The history of Lofoten

Lofoten’s history revolves around fish. The population has always fished all year round, usually alongside running small farms. Yet it is the seasonal fishing for Norwegian cod that has been of the greatest importance. Every year from January to April, large numbers of skrei (Norwegian Arctic cod) migrate from the north to the marine areas around Lofoten in order to spawn. The fisheries that take place during these months have provided a living for the local people for centuries.

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In Lofoten, we have found evidence of Stone Age people who subsisted on fishing 6000 years ago. Finds have revealed that they used fishing weights and fishing hooks made from bone and horn. The area’s natural resources also formed the basis for one of Northern Norway’s largest and most powerful

chieftain’s residences during the Viking Age. Borg is the site of the world’s largest longhouse, which is no less than 83 metres long. Explore the reconstructed chieftain’s house and

travel more than 1000 years back in time.


Lofoten’s main fish product is stockfish. The conditions in the archipelago are perfect for naturally drying fish of the very highest quality. As long ago as the year 1100, the fishing and production of stockfish was so important that it led to the development of Vágar - the first Middle Age town in Northern Norway. The spawning fish arrived in such enormous quantities that there was more than enough to go round for the population of Lofoten. As a result, fishermen from across the whole of Northern Norway flocked to Lofoten to take part in the Lofoten Fishery. They had to sail and row great distances in open boats, often traditional Nordland boats. As many as 30,000 men would arrive during the fishery season. In the fishing villages, they would hire fisherman’s cabins for accommodation, and they would also sell their catches from there too. The traditional fisherman’s cabin dates back at least

1000 years. Find out more about this in Kabelvåg, where you can visit the local squire’s residence with its fisherman’s cabins, and experience life underwater at Lofoten Aquarium.


The fisherman’s cabins were hired out by the local squire. These squires had exclusive rights to trade and buy and dry fish. Stockfish were transported to traders in Bergen, before being sold on across Europe. Stockfish has been a vital export product which has generated substantial revenues for the Norwegian economy. Thanks to the stockfish trade, the fishing villages had economic and cultural contact with the outside world. The Norwegian Fishing Village Museum at Å in Lofoten will give you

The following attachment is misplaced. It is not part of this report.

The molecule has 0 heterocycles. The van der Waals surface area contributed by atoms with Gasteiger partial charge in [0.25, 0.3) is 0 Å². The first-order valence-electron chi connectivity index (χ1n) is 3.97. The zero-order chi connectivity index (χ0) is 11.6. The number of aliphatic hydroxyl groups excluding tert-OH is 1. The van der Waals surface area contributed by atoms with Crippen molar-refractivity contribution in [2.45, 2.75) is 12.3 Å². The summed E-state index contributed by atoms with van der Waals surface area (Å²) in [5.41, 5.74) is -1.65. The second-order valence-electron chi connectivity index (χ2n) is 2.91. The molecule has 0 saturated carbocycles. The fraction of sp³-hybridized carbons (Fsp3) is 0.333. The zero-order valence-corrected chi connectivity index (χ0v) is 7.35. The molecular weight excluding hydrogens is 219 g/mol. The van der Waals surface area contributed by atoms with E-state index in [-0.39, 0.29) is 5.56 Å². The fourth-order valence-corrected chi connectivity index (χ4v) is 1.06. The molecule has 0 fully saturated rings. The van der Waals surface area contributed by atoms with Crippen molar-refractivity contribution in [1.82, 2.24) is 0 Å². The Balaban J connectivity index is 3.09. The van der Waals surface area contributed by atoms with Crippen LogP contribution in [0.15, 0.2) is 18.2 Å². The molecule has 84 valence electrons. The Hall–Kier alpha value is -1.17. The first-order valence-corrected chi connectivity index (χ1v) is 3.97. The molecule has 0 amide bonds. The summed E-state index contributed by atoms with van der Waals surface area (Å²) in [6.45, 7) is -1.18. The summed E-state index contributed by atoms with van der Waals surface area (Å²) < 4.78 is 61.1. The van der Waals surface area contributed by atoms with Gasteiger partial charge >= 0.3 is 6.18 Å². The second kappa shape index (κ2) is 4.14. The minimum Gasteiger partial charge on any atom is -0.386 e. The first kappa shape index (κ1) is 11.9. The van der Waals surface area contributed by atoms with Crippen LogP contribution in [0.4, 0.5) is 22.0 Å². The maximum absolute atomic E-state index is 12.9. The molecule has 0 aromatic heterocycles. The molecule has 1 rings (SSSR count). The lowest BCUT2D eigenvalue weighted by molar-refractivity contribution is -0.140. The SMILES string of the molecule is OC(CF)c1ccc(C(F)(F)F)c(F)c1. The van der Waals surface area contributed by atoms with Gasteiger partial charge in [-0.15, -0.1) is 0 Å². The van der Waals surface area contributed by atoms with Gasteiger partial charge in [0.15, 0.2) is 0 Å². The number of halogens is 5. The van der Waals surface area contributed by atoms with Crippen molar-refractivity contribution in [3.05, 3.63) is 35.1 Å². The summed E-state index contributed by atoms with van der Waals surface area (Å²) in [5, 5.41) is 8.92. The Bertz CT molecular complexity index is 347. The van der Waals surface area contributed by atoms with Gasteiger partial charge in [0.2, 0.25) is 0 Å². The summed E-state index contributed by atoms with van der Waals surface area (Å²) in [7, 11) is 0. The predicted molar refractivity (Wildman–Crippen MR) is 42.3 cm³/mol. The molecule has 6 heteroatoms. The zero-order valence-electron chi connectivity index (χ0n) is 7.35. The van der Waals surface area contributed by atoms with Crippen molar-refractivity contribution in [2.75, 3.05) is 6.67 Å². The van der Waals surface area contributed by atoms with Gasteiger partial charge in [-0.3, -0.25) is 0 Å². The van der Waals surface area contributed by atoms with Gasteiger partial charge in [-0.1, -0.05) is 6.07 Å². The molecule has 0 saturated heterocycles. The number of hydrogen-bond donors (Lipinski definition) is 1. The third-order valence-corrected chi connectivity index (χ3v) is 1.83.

a fascinating insight into the importance of the fishing villages, through visits to many houses in the fishing village, both with and without a guide. Don’t forget the baker’s either! Stockfish has its own museum in Å. The Norwegian Telecom Museum in Sørvågen presents the fascinating history of communication. The history of the fisherman-farmer is also worth taking in, and a visit to Skaftnes farm in particular is recommended.


The unique nature and strong cultural traditions of Lofoten have attracted many artists. Over the past 150 years, Lofoten has been portrayed by artists in a huge variety of genres and there are many art galleries and craft outlets in the area.

Kaare Espolin Johnsen, one of Northern Norway’s celebrated artists, chose to set up his gallery in Kabelvåg.


Fish are still important in Lofoten to this day. The fishing methods, production processes and fish sales may all have changed, but the principal product remains the same: skrei/ cod and stockfish. In Lofoten, you can get close to history. You will find fisherman’s cabins and fish drying racks side by side with modern technology in modern settlements. Track down the history and prepare to be amazed by the scope of the fisheries and the importance of skrei.